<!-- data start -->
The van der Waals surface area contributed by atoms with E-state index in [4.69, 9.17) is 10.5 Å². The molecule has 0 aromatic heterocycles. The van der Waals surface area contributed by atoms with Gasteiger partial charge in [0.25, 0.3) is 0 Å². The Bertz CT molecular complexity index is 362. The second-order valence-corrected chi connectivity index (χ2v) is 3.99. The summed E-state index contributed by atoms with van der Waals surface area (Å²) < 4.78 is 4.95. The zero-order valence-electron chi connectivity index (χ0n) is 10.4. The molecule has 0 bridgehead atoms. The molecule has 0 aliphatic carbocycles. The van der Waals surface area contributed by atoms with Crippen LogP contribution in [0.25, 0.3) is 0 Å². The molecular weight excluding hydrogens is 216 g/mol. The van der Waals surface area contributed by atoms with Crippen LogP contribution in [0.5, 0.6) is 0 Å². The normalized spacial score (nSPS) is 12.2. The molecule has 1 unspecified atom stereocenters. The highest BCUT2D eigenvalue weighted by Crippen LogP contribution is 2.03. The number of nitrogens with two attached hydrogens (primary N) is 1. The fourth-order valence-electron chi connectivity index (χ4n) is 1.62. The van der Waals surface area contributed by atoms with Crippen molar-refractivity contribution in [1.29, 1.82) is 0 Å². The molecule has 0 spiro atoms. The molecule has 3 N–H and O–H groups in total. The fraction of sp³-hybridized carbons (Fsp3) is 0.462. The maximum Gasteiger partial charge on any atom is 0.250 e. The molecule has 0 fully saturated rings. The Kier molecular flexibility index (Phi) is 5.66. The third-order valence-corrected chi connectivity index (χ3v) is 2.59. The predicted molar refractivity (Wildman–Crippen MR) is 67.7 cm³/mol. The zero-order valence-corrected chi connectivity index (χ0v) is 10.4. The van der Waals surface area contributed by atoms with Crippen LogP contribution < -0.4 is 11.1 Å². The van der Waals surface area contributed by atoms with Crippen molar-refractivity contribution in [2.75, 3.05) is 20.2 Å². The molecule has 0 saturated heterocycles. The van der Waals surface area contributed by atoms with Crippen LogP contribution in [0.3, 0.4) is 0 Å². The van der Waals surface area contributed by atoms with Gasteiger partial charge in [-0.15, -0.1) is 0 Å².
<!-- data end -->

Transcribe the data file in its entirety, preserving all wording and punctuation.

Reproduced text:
The van der Waals surface area contributed by atoms with E-state index in [4.69, 9.17) is 10.5 Å². The molecule has 0 aromatic heterocycles. The van der Waals surface area contributed by atoms with Gasteiger partial charge in [0.25, 0.3) is 0 Å². The Bertz CT molecular complexity index is 362. The second-order valence-corrected chi connectivity index (χ2v) is 3.99. The summed E-state index contributed by atoms with van der Waals surface area (Å²) < 4.78 is 4.95. The zero-order valence-electron chi connectivity index (χ0n) is 10.4. The molecule has 0 bridgehead atoms. The molecule has 0 aliphatic carbocycles. The van der Waals surface area contributed by atoms with Crippen LogP contribution in [0.25, 0.3) is 0 Å². The molecular weight excluding hydrogens is 216 g/mol. The van der Waals surface area contributed by atoms with Crippen LogP contribution in [0.5, 0.6) is 0 Å². The normalized spacial score (nSPS) is 12.2. The molecule has 1 unspecified atom stereocenters. The highest BCUT2D eigenvalue weighted by Crippen LogP contribution is 2.03. The number of nitrogens with two attached hydrogens (primary N) is 1. The fourth-order valence-electron chi connectivity index (χ4n) is 1.62. The van der Waals surface area contributed by atoms with Crippen molar-refractivity contribution in [1.29, 1.82) is 0 Å². The molecule has 0 spiro atoms. The molecule has 3 N–H and O–H groups in total. The fraction of sp³-hybridized carbons (Fsp3) is 0.462. The maximum Gasteiger partial charge on any atom is 0.250 e. The molecule has 0 fully saturated rings. The Kier molecular flexibility index (Phi) is 5.66. The third-order valence-corrected chi connectivity index (χ3v) is 2.59. The predicted molar refractivity (Wildman–Crippen MR) is 67.7 cm³/mol. The zero-order valence-corrected chi connectivity index (χ0v) is 10.4. The van der Waals surface area contributed by atoms with Crippen LogP contribution < -0.4 is 11.1 Å². The van der Waals surface area contributed by atoms with Crippen molar-refractivity contribution in [2.75, 3.05) is 20.2 Å². The molecule has 0 saturated heterocycles. The van der Waals surface area contributed by atoms with Crippen LogP contribution in [0.3, 0.4) is 0 Å². The van der Waals surface area contributed by atoms with Gasteiger partial charge in [-0.15, -0.1) is 0 Å².